The Pros And Cons Of Local Investments Versus International Investments
The Pros And Cons Of Local Investments Versus International Investments – by Chrissy Davids
US equities account for 52% of the entire stock market. While this is an impressive amount, it means that if you’re only investing locally within the US, you’re missing out on almost half of the entire stock market. While the American stocks are currently outperforming global investments, there have been times where the American market had a negative annual return while the international market had up to 10% returns. There are advantages and disadvantages to both local and international investments, with international investing becoming easier and less risky, while you’re more likely to have knowledge about local investment opportunities.
Locally – The Pros
A mere 1% of the $30 trillion that Americans invest goes towards local small businesses, but it can be a very safe and rewarding option. Investing locally keeps money in your local economy, helping to build and support your community. You’re also more likely to know and easily understand your local markets, making them safer and less risky options. It’s very likely that investors and businesses can achieve their goals by investing locally. Building your company up with good advertising and becoming a trusted local business will give you more money to invest, which can go back into your business, kept as profits or used for stepping into international investments to further expand your business.
Locally – The Cons
Your local market, politically and financially, may seem strong, consistent and somewhat predictable, but there’s plenty of examples of steady economies and markets crashing unexpectedly, such as Japan’s market, which has been up and down over the last few decades and the current Turkish currency and debt crisis. From a business point of view, never branching out to invest internationally could mean that your business stays small and doesn’t reach its full potential due to lack of exposure or not enough funding. You’re also missing out on nearly half of the market.
Internationally – The Pros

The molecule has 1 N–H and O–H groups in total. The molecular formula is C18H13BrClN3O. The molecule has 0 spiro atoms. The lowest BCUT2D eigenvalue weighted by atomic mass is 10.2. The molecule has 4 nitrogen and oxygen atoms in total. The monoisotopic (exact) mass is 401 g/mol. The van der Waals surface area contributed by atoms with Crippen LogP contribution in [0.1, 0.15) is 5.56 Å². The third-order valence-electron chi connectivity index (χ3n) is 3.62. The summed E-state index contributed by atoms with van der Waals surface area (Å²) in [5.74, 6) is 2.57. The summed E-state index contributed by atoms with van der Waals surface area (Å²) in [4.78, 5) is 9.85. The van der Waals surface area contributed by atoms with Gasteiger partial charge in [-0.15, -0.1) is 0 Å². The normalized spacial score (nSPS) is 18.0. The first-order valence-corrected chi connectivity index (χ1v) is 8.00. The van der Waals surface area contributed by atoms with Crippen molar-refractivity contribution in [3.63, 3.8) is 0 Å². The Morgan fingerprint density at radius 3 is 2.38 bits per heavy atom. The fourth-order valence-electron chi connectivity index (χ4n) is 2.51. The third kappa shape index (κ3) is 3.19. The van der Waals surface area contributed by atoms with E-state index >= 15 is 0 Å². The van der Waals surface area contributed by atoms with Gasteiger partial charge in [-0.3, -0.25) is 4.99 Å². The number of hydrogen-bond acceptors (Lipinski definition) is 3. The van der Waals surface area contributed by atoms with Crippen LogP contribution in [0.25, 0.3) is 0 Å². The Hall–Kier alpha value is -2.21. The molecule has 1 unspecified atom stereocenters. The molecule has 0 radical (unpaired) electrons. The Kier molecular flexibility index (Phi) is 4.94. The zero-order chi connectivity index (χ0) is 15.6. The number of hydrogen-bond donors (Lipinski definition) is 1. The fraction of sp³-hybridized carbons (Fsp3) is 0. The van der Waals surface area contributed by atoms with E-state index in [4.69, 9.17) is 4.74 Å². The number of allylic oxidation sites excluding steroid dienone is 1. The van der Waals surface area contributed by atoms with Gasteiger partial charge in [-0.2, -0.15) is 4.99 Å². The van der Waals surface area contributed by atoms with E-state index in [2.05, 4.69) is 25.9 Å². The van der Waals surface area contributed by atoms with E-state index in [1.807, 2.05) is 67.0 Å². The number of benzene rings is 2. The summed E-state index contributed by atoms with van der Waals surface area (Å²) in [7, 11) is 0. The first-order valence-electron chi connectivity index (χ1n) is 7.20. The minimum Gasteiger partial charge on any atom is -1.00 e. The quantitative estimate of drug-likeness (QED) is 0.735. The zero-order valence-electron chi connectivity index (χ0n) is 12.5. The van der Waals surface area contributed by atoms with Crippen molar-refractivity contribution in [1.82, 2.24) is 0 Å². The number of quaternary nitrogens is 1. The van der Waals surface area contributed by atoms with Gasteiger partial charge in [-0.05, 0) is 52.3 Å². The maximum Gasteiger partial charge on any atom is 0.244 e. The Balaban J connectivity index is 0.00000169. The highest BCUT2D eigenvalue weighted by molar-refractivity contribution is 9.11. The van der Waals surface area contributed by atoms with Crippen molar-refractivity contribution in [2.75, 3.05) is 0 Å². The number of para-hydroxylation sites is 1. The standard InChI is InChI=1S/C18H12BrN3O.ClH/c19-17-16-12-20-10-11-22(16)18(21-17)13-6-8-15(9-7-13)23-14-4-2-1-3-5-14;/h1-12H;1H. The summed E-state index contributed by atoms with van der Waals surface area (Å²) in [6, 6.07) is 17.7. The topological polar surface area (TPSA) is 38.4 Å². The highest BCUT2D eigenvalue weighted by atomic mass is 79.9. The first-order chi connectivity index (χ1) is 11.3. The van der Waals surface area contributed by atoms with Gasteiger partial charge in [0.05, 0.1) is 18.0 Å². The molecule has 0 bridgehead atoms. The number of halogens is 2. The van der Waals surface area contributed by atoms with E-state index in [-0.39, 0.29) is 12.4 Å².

Investing internationally has become easier than ever and, from a business perspective, it’s a great way to gain exposure and recognition from other big companies that are also investing internationally, which could lead to better business all round. You’re also spreading your money further, so if one market was to crash, you have money invested elsewhere to keep you afloat. The US has been named 2018’s most competitive economy, based on 98 indicators by the WEF, but Singapore and aren’t far behind.China is an emerging market that peaked 28th on the list, making it an ideal place to invest in now to see the benefits in the long-term as the economy thrives.
Internationally – The Cons
While investing internationally does add some diversity and open new opportunities, it does come with increased risks. It’s more difficult to analyze foreign stock because information may not be so readily available and you’re sitting in a different country, making it harder to keep an eye on the market and your investments. You’re also likely to experience fees, such as in Hong Kong there’s stamp duty, trading fees, brokerage commission and a transaction levy to pay. You can open an offshore account that makes investing internationally easy, but you may find that you encounter huge transaction and brokerage charges, such as $100 per month maintenance fees and $75 wire transfer feeds, which could counteract any money made.
There are good and bad points to both local and international investments, so it comes down to how much money you have to invest, what your goals are and how much of a risk you’re willing to take. A mix of both international and local investments could be ideal if you best so that you’re supporting your local community, but also reaping the benefits or international investments.